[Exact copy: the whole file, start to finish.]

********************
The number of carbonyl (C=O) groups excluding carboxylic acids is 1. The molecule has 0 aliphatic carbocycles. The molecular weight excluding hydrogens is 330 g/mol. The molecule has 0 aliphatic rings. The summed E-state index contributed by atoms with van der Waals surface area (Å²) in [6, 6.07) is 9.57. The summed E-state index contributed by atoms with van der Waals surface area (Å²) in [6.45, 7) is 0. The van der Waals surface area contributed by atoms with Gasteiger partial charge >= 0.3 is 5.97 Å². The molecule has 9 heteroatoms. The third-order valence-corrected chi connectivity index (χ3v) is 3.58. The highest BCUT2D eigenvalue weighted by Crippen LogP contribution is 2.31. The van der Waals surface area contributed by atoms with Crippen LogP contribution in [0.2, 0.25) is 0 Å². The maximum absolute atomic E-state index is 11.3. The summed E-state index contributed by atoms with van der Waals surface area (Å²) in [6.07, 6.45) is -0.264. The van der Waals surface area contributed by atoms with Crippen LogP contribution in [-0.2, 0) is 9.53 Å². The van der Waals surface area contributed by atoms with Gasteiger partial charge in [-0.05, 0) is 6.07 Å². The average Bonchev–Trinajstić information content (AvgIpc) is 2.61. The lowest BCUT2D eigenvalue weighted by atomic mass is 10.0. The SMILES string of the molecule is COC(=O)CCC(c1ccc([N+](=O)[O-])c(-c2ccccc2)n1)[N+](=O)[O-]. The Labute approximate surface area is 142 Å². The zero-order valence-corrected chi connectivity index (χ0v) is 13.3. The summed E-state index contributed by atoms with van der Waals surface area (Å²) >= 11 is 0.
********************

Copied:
The number of carbonyl (C=O) groups excluding carboxylic acids is 1. The molecule has 0 aliphatic carbocycles. The molecular weight excluding hydrogens is 330 g/mol. The molecule has 0 aliphatic rings. The summed E-state index contributed by atoms with van der Waals surface area (Å²) in [6, 6.07) is 9.57. The summed E-state index contributed by atoms with van der Waals surface area (Å²) in [6.45, 7) is 0. The van der Waals surface area contributed by atoms with Gasteiger partial charge >= 0.3 is 5.97 Å². The molecule has 9 heteroatoms. The third-order valence-corrected chi connectivity index (χ3v) is 3.58. The highest BCUT2D eigenvalue weighted by Crippen LogP contribution is 2.31. The van der Waals surface area contributed by atoms with Crippen LogP contribution in [0.2, 0.25) is 0 Å². The maximum absolute atomic E-state index is 11.3. The summed E-state index contributed by atoms with van der Waals surface area (Å²) in [6.07, 6.45) is -0.264. The van der Waals surface area contributed by atoms with Crippen LogP contribution in [-0.2, 0) is 9.53 Å². The van der Waals surface area contributed by atoms with Gasteiger partial charge in [-0.05, 0) is 6.07 Å². The average Bonchev–Trinajstić information content (AvgIpc) is 2.61. The lowest BCUT2D eigenvalue weighted by atomic mass is 10.0. The SMILES string of the molecule is COC(=O)CCC(c1ccc([N+](=O)[O-])c(-c2ccccc2)n1)[N+](=O)[O-]. The Labute approximate surface area is 142 Å². The zero-order valence-corrected chi connectivity index (χ0v) is 13.3. The summed E-state index contributed by atoms with van der Waals surface area (Å²) >= 11 is 0.